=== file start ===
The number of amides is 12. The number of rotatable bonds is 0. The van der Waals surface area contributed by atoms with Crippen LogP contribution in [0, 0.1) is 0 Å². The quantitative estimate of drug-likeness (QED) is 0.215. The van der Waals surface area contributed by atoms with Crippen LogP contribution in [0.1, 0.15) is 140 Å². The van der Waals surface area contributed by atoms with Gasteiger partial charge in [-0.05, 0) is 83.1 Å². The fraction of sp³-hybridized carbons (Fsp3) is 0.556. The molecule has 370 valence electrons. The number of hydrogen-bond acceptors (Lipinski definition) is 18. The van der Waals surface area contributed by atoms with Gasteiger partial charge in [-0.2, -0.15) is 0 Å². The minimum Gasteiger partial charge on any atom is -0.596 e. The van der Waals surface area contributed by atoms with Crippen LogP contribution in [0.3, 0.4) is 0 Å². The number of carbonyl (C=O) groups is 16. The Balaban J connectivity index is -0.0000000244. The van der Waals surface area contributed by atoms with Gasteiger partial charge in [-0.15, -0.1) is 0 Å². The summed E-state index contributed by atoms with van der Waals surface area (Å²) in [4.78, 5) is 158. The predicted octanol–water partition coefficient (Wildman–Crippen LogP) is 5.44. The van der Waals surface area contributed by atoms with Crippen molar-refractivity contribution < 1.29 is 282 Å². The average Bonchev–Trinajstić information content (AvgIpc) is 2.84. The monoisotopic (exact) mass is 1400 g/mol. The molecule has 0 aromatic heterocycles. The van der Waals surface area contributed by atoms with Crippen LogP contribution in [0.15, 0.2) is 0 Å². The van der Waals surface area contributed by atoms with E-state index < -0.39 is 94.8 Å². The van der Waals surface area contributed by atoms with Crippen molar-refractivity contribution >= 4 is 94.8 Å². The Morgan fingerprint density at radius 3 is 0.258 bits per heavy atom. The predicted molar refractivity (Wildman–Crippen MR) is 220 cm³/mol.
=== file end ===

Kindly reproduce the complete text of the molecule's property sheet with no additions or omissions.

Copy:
The number of amides is 12. The number of rotatable bonds is 0. The van der Waals surface area contributed by atoms with Crippen LogP contribution in [0, 0.1) is 0 Å². The quantitative estimate of drug-likeness (QED) is 0.215. The van der Waals surface area contributed by atoms with Crippen LogP contribution in [0.1, 0.15) is 140 Å². The van der Waals surface area contributed by atoms with Gasteiger partial charge in [-0.05, 0) is 83.1 Å². The fraction of sp³-hybridized carbons (Fsp3) is 0.556. The molecule has 370 valence electrons. The number of hydrogen-bond acceptors (Lipinski definition) is 18. The van der Waals surface area contributed by atoms with Gasteiger partial charge in [-0.2, -0.15) is 0 Å². The minimum Gasteiger partial charge on any atom is -0.596 e. The van der Waals surface area contributed by atoms with Crippen LogP contribution in [0.3, 0.4) is 0 Å². The number of carbonyl (C=O) groups is 16. The Balaban J connectivity index is -0.0000000244. The van der Waals surface area contributed by atoms with Gasteiger partial charge in [-0.15, -0.1) is 0 Å². The summed E-state index contributed by atoms with van der Waals surface area (Å²) in [4.78, 5) is 158. The predicted octanol–water partition coefficient (Wildman–Crippen LogP) is 5.44. The van der Waals surface area contributed by atoms with Crippen molar-refractivity contribution < 1.29 is 282 Å². The average Bonchev–Trinajstić information content (AvgIpc) is 2.84. The monoisotopic (exact) mass is 1400 g/mol. The molecule has 0 aromatic heterocycles. The van der Waals surface area contributed by atoms with Crippen LogP contribution in [0.15, 0.2) is 0 Å². The van der Waals surface area contributed by atoms with E-state index < -0.39 is 94.8 Å². The van der Waals surface area contributed by atoms with Crippen molar-refractivity contribution >= 4 is 94.8 Å². The Morgan fingerprint density at radius 3 is 0.258 bits per heavy atom. The predicted molar refractivity (Wildman–Crippen MR) is 220 cm³/mol.